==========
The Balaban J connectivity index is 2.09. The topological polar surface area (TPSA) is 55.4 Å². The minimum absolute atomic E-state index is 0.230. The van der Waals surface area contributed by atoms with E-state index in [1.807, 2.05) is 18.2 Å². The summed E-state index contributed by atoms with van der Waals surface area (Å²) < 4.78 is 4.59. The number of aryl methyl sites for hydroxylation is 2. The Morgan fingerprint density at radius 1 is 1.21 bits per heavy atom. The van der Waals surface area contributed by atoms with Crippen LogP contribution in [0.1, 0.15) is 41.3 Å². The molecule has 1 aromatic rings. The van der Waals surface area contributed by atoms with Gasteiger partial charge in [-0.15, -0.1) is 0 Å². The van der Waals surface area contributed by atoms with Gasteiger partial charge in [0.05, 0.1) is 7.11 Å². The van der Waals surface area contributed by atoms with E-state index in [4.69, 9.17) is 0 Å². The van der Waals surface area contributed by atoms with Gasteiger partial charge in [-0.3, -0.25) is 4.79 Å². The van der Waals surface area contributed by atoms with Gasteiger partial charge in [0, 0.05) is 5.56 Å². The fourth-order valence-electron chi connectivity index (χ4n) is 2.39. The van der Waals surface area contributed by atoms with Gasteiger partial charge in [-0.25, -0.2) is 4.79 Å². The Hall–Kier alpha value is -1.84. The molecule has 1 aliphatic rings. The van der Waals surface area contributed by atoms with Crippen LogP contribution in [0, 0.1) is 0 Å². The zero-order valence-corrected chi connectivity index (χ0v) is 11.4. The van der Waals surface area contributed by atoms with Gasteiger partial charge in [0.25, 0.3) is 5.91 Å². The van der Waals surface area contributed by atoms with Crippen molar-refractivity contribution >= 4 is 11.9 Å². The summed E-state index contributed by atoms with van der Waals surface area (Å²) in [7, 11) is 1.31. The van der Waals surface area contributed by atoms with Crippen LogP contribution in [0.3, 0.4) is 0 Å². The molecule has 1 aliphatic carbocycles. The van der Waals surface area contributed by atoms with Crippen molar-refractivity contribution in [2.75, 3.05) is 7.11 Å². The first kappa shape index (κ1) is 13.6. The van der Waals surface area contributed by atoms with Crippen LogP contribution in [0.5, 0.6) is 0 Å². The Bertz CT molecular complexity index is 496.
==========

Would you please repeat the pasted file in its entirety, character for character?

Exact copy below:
The Balaban J connectivity index is 2.09. The topological polar surface area (TPSA) is 55.4 Å². The minimum absolute atomic E-state index is 0.230. The van der Waals surface area contributed by atoms with E-state index in [1.807, 2.05) is 18.2 Å². The summed E-state index contributed by atoms with van der Waals surface area (Å²) < 4.78 is 4.59. The number of aryl methyl sites for hydroxylation is 2. The Morgan fingerprint density at radius 1 is 1.21 bits per heavy atom. The van der Waals surface area contributed by atoms with Crippen LogP contribution in [0.1, 0.15) is 41.3 Å². The molecule has 1 aromatic rings. The van der Waals surface area contributed by atoms with Gasteiger partial charge in [-0.15, -0.1) is 0 Å². The van der Waals surface area contributed by atoms with Gasteiger partial charge in [0.05, 0.1) is 7.11 Å². The van der Waals surface area contributed by atoms with E-state index in [4.69, 9.17) is 0 Å². The van der Waals surface area contributed by atoms with Gasteiger partial charge in [-0.3, -0.25) is 4.79 Å². The van der Waals surface area contributed by atoms with Gasteiger partial charge in [0, 0.05) is 5.56 Å². The fourth-order valence-electron chi connectivity index (χ4n) is 2.39. The van der Waals surface area contributed by atoms with Gasteiger partial charge in [-0.25, -0.2) is 4.79 Å². The Hall–Kier alpha value is -1.84. The molecule has 1 aliphatic rings. The van der Waals surface area contributed by atoms with Crippen LogP contribution in [0, 0.1) is 0 Å². The zero-order valence-corrected chi connectivity index (χ0v) is 11.4. The van der Waals surface area contributed by atoms with Gasteiger partial charge in [0.25, 0.3) is 5.91 Å². The van der Waals surface area contributed by atoms with Crippen molar-refractivity contribution >= 4 is 11.9 Å². The summed E-state index contributed by atoms with van der Waals surface area (Å²) in [7, 11) is 1.31. The van der Waals surface area contributed by atoms with Crippen LogP contribution in [0.3, 0.4) is 0 Å². The molecule has 1 aliphatic carbocycles. The van der Waals surface area contributed by atoms with Crippen molar-refractivity contribution in [2.75, 3.05) is 7.11 Å². The first kappa shape index (κ1) is 13.6. The van der Waals surface area contributed by atoms with Crippen LogP contribution in [0.5, 0.6) is 0 Å². The Bertz CT molecular complexity index is 496.